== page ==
Memphis Grizzlies vs. San Antonio Spurs: Western Conference Finals Preview

Zach Buckley@@ZachBuckleyNBANational NBA Featured ColumnistMay 18, 2013

After 82 games of playoff posturing and a pair of grueling rounds of best-of-seven series, the mighty Western Conference has been whittled down to just two teams.

In one corner stands the proud, proven San Antonio Spurs. An opening-round sweep of the Los Angeles Lakers and a six-game series defeat of the Golden State Warriors has Gregg Popovich's team in the conference's biggest dance for the second straight season and eighth time in the last 15 years.

On the opposite side of the ring (and perhaps the basketball spectrum) lies the Memphis Grizzlies. Their 56 victories during the regular season made them the winningest team in franchise history. And Lionel Hollins' grit-and-grind group carried over that pioneering success into the postseason. Their six-game ouster of the Los Angeles Clippers and five-game dismissal of the Oklahoma City Thunder have pushed this club further into the playoffs than it had ever been before.

It's a small-market battle for the chance to compete for NBA gold, and one that promises to provide elite-level play over the course of the series.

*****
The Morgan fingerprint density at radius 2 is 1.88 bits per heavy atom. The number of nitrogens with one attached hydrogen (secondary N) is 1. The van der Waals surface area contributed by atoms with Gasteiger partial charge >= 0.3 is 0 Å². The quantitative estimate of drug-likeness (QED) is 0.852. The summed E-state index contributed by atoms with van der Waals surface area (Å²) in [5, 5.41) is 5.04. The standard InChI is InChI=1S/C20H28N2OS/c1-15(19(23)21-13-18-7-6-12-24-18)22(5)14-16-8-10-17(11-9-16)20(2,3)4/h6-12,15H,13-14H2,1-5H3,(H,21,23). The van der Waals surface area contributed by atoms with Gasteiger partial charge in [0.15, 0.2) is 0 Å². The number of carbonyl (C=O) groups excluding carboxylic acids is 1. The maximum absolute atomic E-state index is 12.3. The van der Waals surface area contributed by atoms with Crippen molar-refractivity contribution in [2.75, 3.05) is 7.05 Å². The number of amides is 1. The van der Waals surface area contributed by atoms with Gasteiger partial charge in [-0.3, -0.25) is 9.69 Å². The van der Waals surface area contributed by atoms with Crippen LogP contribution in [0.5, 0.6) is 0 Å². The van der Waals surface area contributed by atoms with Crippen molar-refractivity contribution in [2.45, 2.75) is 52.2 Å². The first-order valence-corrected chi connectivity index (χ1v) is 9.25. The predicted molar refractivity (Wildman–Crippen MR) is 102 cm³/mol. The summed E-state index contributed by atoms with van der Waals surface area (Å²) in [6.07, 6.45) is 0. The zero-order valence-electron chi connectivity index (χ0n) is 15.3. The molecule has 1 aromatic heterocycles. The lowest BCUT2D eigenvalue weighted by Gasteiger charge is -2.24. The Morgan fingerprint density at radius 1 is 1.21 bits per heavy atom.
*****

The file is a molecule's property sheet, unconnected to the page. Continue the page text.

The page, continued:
Regular-Season Series: Tied 2-2

Playoff Seed: Grizzlies No. 5, Spurs No. 2

Playoff Records: Grizzlies 8-3; Spurs 8-2


Playoff Schedule

  • Game 1: Sunday, May 19, 3:30 p.m. ET (ABC)
  • Game 2: Tuesday, May 21, 9 p.m. ET (ESPN)
  • Game 3: Saturday May 25, 9 p.m. ET (ESPN)
  • Game 4: Monday, May 27, 9 p.m. ET (ESPN)
  • Games 5-7: TBD


What Everybody's Talking About

Even without direct championship implications in the series, this Spurs-Grizzlies clash has prize fight written all over it.

"It's not going to be pretty," Tim Duncan said, via Art Garcia of Fox Sports Southwest. "Sorry, it's just not gonna be. It's going to be two teams (that) are going to try to impose their wills on each other."

The Spurs (96.2) and Grizzlies (99.9) are the only two Western Conference teams with a top-six defensive rating in the postseason. Considering the powerhouse offenses each team has defeated to get this far (the Clippers, Warriors and Thunder each had a top-six playoff offensive rating), their commitment to the defensive end of the floor has truly been a sight to behold.

That's why Popovich has braced his team for the offensive challenges that now lie ahead.